Woodside Early Career Scientist of the Year
Dr Prue Cormie (SCARBOROUGH)
Senior Research Fellow, ECU Health and Wellness Institute, ECU
Dr Cormie has established that targeted exercise improves the health and wellbeing for men undergoing treatment for prostate cancer. Translating her research into practice, she has developed and implemented numerous resources to support patients and accredited training programs for exercise physiologists. In 2012, she was awarded a Cancer Council WA Postdoctoral Fellowship. A passionate science communicator, she recently won the WA State Finals of FameLab, an international science communication competition.
Dr Ryan Loxton (COMO)
Senior Lecturer in Industrial Optimisation, Department of Mathematics and Statistics, Curtin University
Dr Loxton’s research focuses on developing new mathematical techniques to optimise industrial processes in areas including robotics, electronics and chemical engineering. He has published over 50 peer reviewed research papers and delivered key-note addresses at several international conferences. He promotes the importance of science and mathematics to students through the Curtin Mathematics Enrichment Program and in 2012 was awarded a WA Young Tall Poppy Science Award. He currently holds three prestigious grants from the Australian Research Council, including an Australian Postdoctoral Fellowship.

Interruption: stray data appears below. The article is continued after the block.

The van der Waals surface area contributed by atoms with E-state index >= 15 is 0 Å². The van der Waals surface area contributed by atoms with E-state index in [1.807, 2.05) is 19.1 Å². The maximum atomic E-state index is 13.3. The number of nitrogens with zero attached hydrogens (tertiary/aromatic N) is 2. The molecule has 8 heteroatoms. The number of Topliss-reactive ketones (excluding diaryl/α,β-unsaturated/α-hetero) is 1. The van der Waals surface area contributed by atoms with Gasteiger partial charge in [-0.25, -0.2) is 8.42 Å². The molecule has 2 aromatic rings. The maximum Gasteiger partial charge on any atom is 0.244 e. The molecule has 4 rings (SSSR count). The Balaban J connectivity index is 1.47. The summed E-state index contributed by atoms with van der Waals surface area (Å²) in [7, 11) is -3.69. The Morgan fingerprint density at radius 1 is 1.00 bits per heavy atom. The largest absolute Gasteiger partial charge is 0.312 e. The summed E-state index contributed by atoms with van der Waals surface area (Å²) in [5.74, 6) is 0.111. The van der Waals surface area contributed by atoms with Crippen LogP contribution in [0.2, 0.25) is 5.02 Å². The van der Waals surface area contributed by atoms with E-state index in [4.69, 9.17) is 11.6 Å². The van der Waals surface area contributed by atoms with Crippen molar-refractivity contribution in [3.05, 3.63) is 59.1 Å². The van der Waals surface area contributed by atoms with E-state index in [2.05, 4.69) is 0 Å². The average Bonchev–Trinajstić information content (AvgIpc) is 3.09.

Associate Professor Paul Stanwix (DARLINGTON)
Assistant Director for Research, UWA Centre for Energy, ARC Discovery Early Career Researcher Award Fellow, UWA
Professor Stanwix’s research focuses on extremely precise measurement techniques with applications in fundamental and applied science. His contributions range from testing Einstein’s Theory of Special Relativity with world-record precision, to demonstrating alternative, low-cost methods for water monitoring. In 2008, he received the inaugural Australian National Measurement Institute Prize for contributions to measurement science and was recently awarded an Australian Research Council (ARC) Discovery Early Career Research Fellowship.
ExxonMobil Student Scientist of the Year
Mr Tobias Prosin (FREMANTLE)
PhD Candidate, ARENA and ASI fellow, Murdoch University
Mr Prosin is a concentrated solar thermal engineer who is pioneering the introduction of this new field of renewable energy technology in Australia. His research has resulted in several patent applications for 24-7 industrial scale solar power at costs lower than that of fossil fuels. He has won an innovation award from the European Foundation for Power Engineering, established international collaborations with the Institute for Solar Research at the German Aerospace Centre, presented at a number of international and national conferences and has numerous publications in the field of solar energy.
Mr Thomas Russell (KENSINGTON)
PhD Candidate, Curtin University